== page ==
Tales of retail demise are exaggerated, and that's good for Vernon Hills, consultant says

The predicted demise of brick and mortar stores has been exaggerated, and that bodes well for the continued strength of retail sales in Vernon Hills, according to a study commissioned for the village.

Retail consultant John Melaniphy of Melaniphy & Associates said Vernon Hills had more than $1.5 billion in retail sales last year, and he predicted its dominance as a regional marketplace should continue. Sales in the Chicago area increased 3.5 percent in last year over the previous year, he added.

Thousands of stores have closed nationally and the market is in the midst of unprecedented changes, Melaniphy acknowledged, but sales figures don't support the contention retail is dying.

That confidence is based largely on a massive planned redevelopment of the 1970s-era Hawthorn Mall to include entertainment, homes and new retail offerings that are resistant to e-commerce, he said.

“The mall redevelopment is key,” Melaniphy said. “We really have to give them a reason to travel to the mall. It's going to take a more comprehensive approach.”

Melaniphy has done similar studies for Vernon Hills over the years, and knowing the mall plan was in the works, he again was commissioned. He has presented draft findings to the village board and a final version is expected to be posted soon on the village website.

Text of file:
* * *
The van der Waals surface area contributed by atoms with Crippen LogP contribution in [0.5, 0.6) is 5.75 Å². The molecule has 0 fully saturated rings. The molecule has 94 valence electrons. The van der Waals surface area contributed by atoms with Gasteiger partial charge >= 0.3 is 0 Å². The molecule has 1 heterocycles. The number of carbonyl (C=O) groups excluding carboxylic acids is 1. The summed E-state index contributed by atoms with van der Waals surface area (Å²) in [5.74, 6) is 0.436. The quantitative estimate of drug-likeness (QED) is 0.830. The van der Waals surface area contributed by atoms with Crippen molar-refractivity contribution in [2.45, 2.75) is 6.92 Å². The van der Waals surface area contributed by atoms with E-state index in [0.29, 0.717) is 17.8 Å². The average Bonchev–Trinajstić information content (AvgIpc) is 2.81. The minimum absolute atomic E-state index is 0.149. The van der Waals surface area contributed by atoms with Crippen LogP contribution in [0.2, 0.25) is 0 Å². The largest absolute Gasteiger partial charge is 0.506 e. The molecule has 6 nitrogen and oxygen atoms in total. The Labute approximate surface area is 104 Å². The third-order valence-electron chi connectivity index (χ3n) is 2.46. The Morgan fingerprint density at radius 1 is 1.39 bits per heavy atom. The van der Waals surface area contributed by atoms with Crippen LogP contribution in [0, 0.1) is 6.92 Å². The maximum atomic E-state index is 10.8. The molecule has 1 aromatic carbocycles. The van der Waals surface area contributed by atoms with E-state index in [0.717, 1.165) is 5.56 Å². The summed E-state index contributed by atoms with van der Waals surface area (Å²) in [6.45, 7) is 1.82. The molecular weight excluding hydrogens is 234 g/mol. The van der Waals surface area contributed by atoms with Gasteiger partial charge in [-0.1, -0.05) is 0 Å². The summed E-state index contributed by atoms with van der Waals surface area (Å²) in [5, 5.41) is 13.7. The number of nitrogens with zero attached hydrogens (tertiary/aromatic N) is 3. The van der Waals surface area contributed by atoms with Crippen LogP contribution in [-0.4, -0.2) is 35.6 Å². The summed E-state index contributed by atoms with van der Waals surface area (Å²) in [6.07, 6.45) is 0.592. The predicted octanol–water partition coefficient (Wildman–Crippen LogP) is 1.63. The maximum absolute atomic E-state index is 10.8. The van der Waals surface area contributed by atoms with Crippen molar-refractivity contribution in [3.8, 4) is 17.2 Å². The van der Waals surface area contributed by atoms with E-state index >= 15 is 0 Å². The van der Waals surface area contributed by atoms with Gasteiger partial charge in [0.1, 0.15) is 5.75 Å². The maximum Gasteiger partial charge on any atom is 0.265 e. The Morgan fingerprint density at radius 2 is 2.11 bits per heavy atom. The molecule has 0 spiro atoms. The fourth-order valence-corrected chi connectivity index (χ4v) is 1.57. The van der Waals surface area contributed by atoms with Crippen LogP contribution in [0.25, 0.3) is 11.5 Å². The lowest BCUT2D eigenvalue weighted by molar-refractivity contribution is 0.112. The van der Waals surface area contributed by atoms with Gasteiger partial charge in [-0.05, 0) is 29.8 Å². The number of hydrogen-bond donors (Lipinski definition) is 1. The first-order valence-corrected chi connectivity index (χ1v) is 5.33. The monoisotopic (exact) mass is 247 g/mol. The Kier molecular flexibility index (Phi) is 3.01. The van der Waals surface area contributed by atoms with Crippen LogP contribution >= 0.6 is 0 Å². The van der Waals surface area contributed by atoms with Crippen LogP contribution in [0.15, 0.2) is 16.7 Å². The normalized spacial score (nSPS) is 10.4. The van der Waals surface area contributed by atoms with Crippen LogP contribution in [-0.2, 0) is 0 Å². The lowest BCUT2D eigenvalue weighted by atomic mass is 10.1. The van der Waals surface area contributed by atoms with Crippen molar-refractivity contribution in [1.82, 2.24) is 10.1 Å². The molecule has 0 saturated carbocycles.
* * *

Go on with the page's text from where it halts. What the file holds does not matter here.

Melaniphy's last study for Vernon Hills was in 2009 during unprecedented economic times after the Great Recession. Dozens of national retail bankruptcies were occurring and vacancies in Vernon Hills mounting.

At the time, Melaniphy suggested potential replacements such as Mariano's, Aldi and Whole Foods, as well as Steinhafel's furniture, Maggiano's Little Italy restaurant and Dick's Sporting Goods and REI, among others, which since have opened in town.

To keep the big boxes filled and new business interested, the village for the first time began offering economic incentives for big projects. Among them was $13 million in sales tax rebates toward a $50 million renovation of Hawthorn Mall completed in 2015 that brought AMC Hawthorn 12 theaters, Dave & Buster's arcade and others.

Dallas-based Centennial Real Estate bought the mall property in late 2015 and later acquired the vacant Sears and Carson's anchor spots.

At 1.4 million square feet, Hawthorn remains the “crown jewel” and foundation of the village's retail base, Melaniphy said. However, the landscape has changed and malls are adjusting to become more like town centers.

While sales of general merchandise have declined in Vernon Hills, there still is a market for more stores in the eating and drinking category, and specialty retail and grocers, he said. Excess parking can be converted to more productive uses, he said.

“It's going to require a much more intense redevelopment,” Melaniphy said.

“What mall developers are trying to do today is bring in more entertainment and more experiential retail that people are going to want to get off their couch come out and shop and spend some time with things they can't get on the internet,” he said.

Specific potential tenants have not been discussed by Centennial but the Crayola Experience and Legoland Discovery Center and a children's museum are among the ideas suggested by posters on a community Facebook page.

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